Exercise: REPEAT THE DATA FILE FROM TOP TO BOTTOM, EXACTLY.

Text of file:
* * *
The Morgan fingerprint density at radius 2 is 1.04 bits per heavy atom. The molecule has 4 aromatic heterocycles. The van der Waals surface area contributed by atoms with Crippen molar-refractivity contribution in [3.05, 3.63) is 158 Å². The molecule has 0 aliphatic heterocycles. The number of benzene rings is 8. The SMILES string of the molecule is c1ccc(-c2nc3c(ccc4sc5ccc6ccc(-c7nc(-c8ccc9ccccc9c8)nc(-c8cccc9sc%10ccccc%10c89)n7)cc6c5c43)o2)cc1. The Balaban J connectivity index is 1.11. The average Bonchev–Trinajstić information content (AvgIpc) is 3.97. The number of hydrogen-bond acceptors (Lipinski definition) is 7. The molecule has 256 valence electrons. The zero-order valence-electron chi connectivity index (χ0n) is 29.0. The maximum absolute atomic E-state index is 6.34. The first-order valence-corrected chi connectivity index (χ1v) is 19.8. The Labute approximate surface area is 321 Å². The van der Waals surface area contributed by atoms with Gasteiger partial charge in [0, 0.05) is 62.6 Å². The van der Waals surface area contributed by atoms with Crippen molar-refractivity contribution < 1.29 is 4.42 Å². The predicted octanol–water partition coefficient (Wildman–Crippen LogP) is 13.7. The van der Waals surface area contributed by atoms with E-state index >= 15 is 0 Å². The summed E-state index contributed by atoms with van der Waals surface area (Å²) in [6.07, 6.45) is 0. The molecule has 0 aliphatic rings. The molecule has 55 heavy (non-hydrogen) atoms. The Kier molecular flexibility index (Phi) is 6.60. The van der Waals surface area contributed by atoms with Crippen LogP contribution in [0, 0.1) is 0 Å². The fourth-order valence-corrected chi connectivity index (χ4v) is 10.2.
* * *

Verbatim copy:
The Morgan fingerprint density at radius 2 is 1.04 bits per heavy atom. The molecule has 4 aromatic heterocycles. The van der Waals surface area contributed by atoms with Crippen molar-refractivity contribution in [3.05, 3.63) is 158 Å². The molecule has 0 aliphatic heterocycles. The number of benzene rings is 8. The SMILES string of the molecule is c1ccc(-c2nc3c(ccc4sc5ccc6ccc(-c7nc(-c8ccc9ccccc9c8)nc(-c8cccc9sc%10ccccc%10c89)n7)cc6c5c43)o2)cc1. The Balaban J connectivity index is 1.11. The average Bonchev–Trinajstić information content (AvgIpc) is 3.97. The number of hydrogen-bond acceptors (Lipinski definition) is 7. The molecule has 256 valence electrons. The zero-order valence-electron chi connectivity index (χ0n) is 29.0. The maximum absolute atomic E-state index is 6.34. The first-order valence-corrected chi connectivity index (χ1v) is 19.8. The Labute approximate surface area is 321 Å². The van der Waals surface area contributed by atoms with Gasteiger partial charge in [0, 0.05) is 62.6 Å². The van der Waals surface area contributed by atoms with Crippen molar-refractivity contribution < 1.29 is 4.42 Å². The predicted octanol–water partition coefficient (Wildman–Crippen LogP) is 13.7. The van der Waals surface area contributed by atoms with E-state index >= 15 is 0 Å². The summed E-state index contributed by atoms with van der Waals surface area (Å²) in [6.07, 6.45) is 0. The molecule has 0 aliphatic rings. The molecule has 55 heavy (non-hydrogen) atoms. The Kier molecular flexibility index (Phi) is 6.60. The van der Waals surface area contributed by atoms with Crippen LogP contribution in [0, 0.1) is 0 Å². The fourth-order valence-corrected chi connectivity index (χ4v) is 10.2.